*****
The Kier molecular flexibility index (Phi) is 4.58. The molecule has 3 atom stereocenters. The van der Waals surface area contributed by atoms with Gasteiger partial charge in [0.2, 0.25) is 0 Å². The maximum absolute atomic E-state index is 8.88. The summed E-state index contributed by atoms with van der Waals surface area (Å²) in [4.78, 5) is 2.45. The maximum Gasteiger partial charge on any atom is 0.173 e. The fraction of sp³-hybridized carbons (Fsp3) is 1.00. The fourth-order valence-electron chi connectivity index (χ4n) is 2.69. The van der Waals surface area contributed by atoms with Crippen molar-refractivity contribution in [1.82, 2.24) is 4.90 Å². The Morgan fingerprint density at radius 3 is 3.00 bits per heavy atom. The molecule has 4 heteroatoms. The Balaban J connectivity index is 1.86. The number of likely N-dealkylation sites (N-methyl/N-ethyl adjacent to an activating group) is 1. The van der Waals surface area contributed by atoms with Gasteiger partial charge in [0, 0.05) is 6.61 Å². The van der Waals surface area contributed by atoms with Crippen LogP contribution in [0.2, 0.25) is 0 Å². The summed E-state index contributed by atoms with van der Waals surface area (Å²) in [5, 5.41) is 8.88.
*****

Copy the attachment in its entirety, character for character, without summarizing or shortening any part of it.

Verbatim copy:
The Kier molecular flexibility index (Phi) is 4.58. The molecule has 3 atom stereocenters. The van der Waals surface area contributed by atoms with Gasteiger partial charge in [0.2, 0.25) is 0 Å². The maximum absolute atomic E-state index is 8.88. The summed E-state index contributed by atoms with van der Waals surface area (Å²) in [4.78, 5) is 2.45. The maximum Gasteiger partial charge on any atom is 0.173 e. The fraction of sp³-hybridized carbons (Fsp3) is 1.00. The fourth-order valence-electron chi connectivity index (χ4n) is 2.69. The van der Waals surface area contributed by atoms with Crippen molar-refractivity contribution in [1.82, 2.24) is 4.90 Å². The Morgan fingerprint density at radius 3 is 3.00 bits per heavy atom. The molecule has 4 heteroatoms. The Balaban J connectivity index is 1.86. The number of likely N-dealkylation sites (N-methyl/N-ethyl adjacent to an activating group) is 1. The van der Waals surface area contributed by atoms with Gasteiger partial charge in [0, 0.05) is 6.61 Å². The van der Waals surface area contributed by atoms with Crippen LogP contribution in [0.2, 0.25) is 0 Å². The summed E-state index contributed by atoms with van der Waals surface area (Å²) in [5, 5.41) is 8.88.